08 January 2011

Of Knights, Dragons, and Princesses

I think children, at least the ones in my family, have to be the most creative creatures on earth. For example: my youngest sister is only two years old, and one of her very favourite things to do is play with her brothers' toy knights. These knights are each about two to three inches tall and outfitted with incredibly detailed armour and weapons, and our brothers collection also includes such characters as horses, pirates, faeries, princesses, and, of course dragons. The other day she was playing with these in the play room while a group of us older girls was working in the kitchen. In the course of her game, and entire troupe of knights on horseback made a journey from one end of the room to the other. In the course of this journey they were attacked by several dragons who, apparently, slaughtered the entire company. The horses of the fallen knights immediately let out a cry for help, yelling "Help! Save us! Princesses! Help us!" Almost as soon as they began this cry it was answered by a group of princesses from the castle who swiftly shooed the dragons away, mounted the horses, and rode them back to the castle singing "Jingle Bells" as they went.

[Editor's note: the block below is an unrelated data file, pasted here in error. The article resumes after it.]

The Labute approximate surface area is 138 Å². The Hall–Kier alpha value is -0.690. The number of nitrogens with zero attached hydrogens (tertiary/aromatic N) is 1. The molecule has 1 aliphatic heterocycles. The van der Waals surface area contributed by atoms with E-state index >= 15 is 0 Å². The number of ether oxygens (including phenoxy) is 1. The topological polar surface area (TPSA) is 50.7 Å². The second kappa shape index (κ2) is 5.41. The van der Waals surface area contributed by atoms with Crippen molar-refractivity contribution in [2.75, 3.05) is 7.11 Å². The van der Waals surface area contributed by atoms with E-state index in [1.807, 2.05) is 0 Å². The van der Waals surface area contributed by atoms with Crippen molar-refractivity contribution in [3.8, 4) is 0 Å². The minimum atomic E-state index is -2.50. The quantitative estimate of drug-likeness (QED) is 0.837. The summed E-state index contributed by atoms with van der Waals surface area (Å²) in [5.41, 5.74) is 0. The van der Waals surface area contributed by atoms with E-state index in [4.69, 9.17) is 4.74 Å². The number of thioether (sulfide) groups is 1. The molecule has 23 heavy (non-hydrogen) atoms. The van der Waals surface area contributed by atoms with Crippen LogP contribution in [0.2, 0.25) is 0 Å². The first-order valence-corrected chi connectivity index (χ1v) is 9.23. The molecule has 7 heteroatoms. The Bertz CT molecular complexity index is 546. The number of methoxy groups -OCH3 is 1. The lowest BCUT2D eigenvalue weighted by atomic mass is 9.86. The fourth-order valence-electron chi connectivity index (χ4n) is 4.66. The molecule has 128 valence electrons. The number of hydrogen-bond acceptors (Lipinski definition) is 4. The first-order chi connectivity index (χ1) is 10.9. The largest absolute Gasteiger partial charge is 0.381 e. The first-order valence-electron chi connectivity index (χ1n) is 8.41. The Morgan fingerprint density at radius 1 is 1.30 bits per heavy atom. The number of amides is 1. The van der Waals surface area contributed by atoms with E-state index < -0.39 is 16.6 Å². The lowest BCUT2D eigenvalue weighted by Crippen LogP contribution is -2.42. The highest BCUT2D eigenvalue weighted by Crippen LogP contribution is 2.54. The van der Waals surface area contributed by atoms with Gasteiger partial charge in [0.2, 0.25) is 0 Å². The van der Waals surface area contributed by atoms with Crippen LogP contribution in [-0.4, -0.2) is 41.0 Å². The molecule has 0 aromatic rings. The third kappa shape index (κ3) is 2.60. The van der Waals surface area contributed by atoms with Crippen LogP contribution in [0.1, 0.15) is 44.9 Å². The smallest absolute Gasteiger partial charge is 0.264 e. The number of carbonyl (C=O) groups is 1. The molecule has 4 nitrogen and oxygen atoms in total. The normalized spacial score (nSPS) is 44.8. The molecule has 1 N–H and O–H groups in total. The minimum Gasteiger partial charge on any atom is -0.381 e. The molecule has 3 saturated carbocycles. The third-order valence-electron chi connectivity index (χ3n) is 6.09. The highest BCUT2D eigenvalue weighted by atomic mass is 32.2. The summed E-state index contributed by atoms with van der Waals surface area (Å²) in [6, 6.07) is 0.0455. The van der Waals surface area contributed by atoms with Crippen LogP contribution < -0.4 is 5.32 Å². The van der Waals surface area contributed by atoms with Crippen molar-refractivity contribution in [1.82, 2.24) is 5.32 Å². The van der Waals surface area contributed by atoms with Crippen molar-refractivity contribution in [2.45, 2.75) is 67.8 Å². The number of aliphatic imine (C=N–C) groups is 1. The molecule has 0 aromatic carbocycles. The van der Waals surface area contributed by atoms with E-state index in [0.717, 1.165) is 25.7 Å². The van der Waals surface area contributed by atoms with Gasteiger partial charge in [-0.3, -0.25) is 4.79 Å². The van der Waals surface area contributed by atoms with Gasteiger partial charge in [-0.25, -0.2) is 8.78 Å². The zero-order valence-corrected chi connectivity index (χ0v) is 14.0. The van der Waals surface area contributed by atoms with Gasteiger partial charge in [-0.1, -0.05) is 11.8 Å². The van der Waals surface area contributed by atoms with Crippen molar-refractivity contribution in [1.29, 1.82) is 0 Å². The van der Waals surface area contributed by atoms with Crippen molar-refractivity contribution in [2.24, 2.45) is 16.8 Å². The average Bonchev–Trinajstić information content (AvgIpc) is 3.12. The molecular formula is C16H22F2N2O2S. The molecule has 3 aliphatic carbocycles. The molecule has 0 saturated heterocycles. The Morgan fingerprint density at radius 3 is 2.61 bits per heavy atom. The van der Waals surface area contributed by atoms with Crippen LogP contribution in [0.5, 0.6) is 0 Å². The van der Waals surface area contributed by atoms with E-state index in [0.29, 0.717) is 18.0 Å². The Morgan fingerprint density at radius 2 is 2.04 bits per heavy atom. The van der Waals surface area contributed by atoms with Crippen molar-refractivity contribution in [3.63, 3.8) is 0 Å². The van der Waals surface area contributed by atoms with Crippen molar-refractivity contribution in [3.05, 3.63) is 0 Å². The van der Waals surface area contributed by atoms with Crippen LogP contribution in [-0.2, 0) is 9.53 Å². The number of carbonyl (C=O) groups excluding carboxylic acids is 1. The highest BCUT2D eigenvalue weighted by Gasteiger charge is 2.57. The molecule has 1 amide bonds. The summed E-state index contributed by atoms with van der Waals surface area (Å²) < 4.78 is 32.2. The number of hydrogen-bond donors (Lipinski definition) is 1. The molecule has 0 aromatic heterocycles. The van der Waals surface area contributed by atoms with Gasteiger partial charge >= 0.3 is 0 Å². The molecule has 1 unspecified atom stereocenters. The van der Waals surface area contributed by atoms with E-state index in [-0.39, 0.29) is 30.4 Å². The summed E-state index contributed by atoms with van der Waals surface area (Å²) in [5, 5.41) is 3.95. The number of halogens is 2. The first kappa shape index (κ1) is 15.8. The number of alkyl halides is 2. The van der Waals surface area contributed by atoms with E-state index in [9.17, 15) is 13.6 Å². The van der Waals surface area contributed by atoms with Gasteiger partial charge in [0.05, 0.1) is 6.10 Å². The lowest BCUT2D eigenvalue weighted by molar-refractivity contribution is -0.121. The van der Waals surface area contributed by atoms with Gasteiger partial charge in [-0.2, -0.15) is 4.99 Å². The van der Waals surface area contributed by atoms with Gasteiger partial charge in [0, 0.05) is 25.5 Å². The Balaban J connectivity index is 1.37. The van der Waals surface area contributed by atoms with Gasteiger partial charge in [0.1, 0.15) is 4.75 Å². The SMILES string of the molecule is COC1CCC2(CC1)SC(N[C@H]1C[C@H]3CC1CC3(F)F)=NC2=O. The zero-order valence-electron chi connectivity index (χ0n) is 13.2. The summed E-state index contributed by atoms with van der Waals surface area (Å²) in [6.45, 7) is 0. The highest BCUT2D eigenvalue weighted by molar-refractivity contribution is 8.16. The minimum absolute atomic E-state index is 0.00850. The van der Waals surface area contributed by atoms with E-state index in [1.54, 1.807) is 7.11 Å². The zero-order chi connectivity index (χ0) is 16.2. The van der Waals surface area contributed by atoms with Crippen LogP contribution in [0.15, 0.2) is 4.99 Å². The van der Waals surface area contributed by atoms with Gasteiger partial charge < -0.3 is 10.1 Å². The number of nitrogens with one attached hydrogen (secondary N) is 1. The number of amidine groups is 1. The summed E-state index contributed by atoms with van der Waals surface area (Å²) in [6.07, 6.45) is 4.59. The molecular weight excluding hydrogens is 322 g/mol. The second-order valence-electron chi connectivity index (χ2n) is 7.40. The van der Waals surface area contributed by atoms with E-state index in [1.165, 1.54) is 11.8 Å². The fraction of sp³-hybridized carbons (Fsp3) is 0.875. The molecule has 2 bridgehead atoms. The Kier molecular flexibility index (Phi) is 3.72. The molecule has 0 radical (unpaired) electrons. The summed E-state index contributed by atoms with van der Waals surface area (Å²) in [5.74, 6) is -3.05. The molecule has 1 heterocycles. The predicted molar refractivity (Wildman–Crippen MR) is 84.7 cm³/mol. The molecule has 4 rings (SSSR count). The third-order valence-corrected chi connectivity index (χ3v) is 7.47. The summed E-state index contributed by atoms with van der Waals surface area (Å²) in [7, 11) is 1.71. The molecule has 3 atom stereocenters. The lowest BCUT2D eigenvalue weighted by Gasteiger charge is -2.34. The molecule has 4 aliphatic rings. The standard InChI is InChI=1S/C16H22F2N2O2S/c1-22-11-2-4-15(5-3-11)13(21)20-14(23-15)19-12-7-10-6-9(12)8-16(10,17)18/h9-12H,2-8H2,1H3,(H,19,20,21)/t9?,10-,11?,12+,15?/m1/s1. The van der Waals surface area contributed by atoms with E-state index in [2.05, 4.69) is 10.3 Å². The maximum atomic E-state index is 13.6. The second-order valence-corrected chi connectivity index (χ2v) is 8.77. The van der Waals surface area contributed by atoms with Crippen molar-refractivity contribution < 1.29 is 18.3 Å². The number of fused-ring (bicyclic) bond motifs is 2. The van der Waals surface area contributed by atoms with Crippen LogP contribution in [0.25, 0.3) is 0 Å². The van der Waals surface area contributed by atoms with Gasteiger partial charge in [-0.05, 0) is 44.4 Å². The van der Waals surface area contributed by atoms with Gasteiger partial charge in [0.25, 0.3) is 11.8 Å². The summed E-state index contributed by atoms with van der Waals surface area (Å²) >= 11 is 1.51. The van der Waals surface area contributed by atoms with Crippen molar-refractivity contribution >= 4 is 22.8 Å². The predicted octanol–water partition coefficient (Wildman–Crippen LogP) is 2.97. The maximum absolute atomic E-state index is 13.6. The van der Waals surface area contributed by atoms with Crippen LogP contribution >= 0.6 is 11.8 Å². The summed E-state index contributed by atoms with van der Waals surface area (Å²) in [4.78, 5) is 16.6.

Such storylines and others featuring even greater creativity are not uncommon in her games or in the games of the other children in my home. On a daily basis they invent fantasies worthy of any fairytale writer out of thin air, bending the rules of reality to their own little whims. True, their stories lack the complexity of a great novel, but they contain all of the raw imagination one could possibly desire. Mine were the same when I was little. I can remember spending hours in the car with my siblings constructing our own fantasy worlds and characters with complex histories, laws, and personalities all their own.

What happens to this imagination as we get older? And how is it that some people are able to retain and focus it to become great authors and storytellers while others seem to lose it entirely? Perhaps the key to being a truly great fiction author (at least of fantasy) is to foster and grow a connection with the imagination and wonder of the inner child and that same ability which allows children to enjoy games of make-believe that last for hours, days, or even weeks on end or to invent and maintain imaginary friends who each possess unique personalities and characters.

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